While no one individual piece of evidence is definitive, this overwhelming body of supportive (albeit somewhat indirect) evidence does to my mind make it really clear that yes not only was there a religious holy tide at this time, but that yes there was a Goddess Ostara as well, although it appears just as we have regional variances with the leader of the Wild Hunt amongst the heathen peoples (The Goddess Perchta in Germany, and the God Odin in Scandinavia) that we also had some regional variation here as well. As someone who has invoked Her and given her offerings through the years there is absolutely no doubt to my mind that she is in fact very much real.

Below are the words to an invocation I sing to Her.

Goddess of the sunrise
Shining in the east
Spring now from your slumber
Ostara so we plead

2011 Ostara Altar

So what about Easter traditions like the Easter Bunny and eggs?

From observations of the ancient world, this is indeed the time of eggs, which often times represented the first substantial food that ancient heathens would have had after exhausting their winter stores. Chickens for instance generally won’t lay eggs until there are so many hours of daylight. As to how the association of hares with eggs came about… well that’s two-fold. First, now that winter was over the hares were entering into their breeding season that would last for a few months. Hares like their distant cousins rabbits, are known to have multiple childbirths, and be able to give birth to several litters in a year and thus have a reputation for “going at it like bunnies”. Unlike their rabbit cousins who live in underground burrows, hares live in above ground nests. And since birds lay eggs in nests… and both hares and eggs were suddenly around at the same time it is a reasonable conclusion that the two were connected.

While there are numerous folkloric traditions with egg decorating, egg fighting, egg rolling throughout the ancient heathen peoples, to my knowledge the oldest known decorated egg comes from outside our tradition and dates to sometime in the Iron Age and was found in Northern Africa (Ancient Carthage).

Pysanky Eggs

A Prayer for Ostara [Redux]

As we shake out
the cold cloak of winter
to welcome the coming
summertime warmth,
we greet thee Ostara
Lady of the East–
with glad dancing hearts
at your joyous arrival.

Goddess of the Dawning sunrise
wash us in your glowing colors;
Bless us with joy and abundance,
so we may grow
in health and prosperity.

Grant us a springing step
to hop after the opportunities
cracked open before us.
For in you resides
the ripe promise of better days.

So we pray.

Just Because You’re Asatru Doesn’t Mean You’re Going to Valhalla

One of the commonly misperpetuated beliefs of the Asatru afterlife is that the end goal is for us all to go to Valhalla. For these individuals that put such importance on the warrior aspects of our religion they overlook a couple of things. Foremost is that Freyja also had choice of the battle-slain, so if you qualified you may end up going to Her hall, and NOT Valhalla. Secondly, while warrior aspects and cultuses were present in antiquity, ultimately the ancient cultures were agriculturally derived. As such, life and the afterlife was more than about war, instead it was representative of the entire culture and worldview.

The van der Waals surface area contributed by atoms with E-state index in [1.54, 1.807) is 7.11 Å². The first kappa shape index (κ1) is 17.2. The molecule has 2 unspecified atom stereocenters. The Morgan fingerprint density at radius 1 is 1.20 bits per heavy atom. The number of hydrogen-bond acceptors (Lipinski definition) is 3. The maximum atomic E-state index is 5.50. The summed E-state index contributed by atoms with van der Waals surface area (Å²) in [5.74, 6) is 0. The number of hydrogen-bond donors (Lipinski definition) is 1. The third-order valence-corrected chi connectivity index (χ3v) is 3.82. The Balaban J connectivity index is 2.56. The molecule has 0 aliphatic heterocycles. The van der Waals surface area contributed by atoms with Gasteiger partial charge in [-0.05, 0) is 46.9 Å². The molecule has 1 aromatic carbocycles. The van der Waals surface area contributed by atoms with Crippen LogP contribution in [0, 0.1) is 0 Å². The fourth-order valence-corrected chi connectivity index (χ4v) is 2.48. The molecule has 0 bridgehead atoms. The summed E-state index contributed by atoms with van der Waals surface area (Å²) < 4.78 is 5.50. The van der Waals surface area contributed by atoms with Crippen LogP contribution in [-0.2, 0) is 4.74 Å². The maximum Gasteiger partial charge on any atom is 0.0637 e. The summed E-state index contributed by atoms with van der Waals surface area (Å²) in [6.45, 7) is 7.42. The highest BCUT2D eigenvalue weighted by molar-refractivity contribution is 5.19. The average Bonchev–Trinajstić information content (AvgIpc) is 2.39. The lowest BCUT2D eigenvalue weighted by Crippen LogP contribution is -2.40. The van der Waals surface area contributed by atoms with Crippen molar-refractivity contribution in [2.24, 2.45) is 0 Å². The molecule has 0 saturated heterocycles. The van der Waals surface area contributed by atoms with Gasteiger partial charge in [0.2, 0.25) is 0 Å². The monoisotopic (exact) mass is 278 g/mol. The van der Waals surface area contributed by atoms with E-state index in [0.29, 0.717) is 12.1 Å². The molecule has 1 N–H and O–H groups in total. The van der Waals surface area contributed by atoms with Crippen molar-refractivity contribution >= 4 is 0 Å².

Unfortunately, much of the information on the afterlife was lost during the time of Christian conversion. However a few select references within our tradition remain about a number of Halls and Gods that play host to the dead, including: 

  • Hel – is both the name of the Goddess of the underworld who plays host to some of the dead, and is also the termreferring to the realm of the dead. Etymologically it’s believed this roots to simply the word for grave, as the place where the dead reside. It has no connotations of good or evil in and of itself. However within Hel there are 2 special subsections for where those who committed evil in life (oathbreakers, murders, etc.) were known to go: Nifolhel – where those who have committed evil go; Nastrond/possibly also Wyrmsele (in OE)- where the most evil are sent.
    • Battle-slain individuals (who were not evil) would go to – Odin’s Valhalla or Freyja’s Sessrumnir believed to be found in Fólkvangr.
    • We know that the hall Vingolf played host to the dead. But it’s unclear from the lore if this is another one of Odin’s Halls where those who are not battle-slain may go,  or it may also refer to a hall hosted by the Goddesses instead.
    • Those who die at sea are said to go to the Goddess Ran.
    • The Goddess Gefjon is said to play host to dead maidens.

    Mother’s Night: The Start of Yule

    Of these three documented High Holy Tides, it is Yule that far and away seems the most sacred to modern practitioners in the Northern Tradition, if for no other reason than so many of the ‘Christmas’ traditions that have survived into the present day. While the association of Christ with this ancient pagan holiday came about in Roman times as connected to the festival of Saturnalia and the Mithraic cult, the spread of Christianity into Europe brought the pagan customs in the root cultures of the Northern Tradition (Germania, Scandinavia, and Anglo-Saxon England) into direct connection with the newly Christianized holiday export. While some aspects of other pagan solstice practices were common throughout, it is explicitly a number of Northern Tradition practices that we see surviving in our modern Christmas traditions, including: carols, feasting and drinking, gift-giving, Santa Claus (and other variants), evergreen decorations and the Yule log.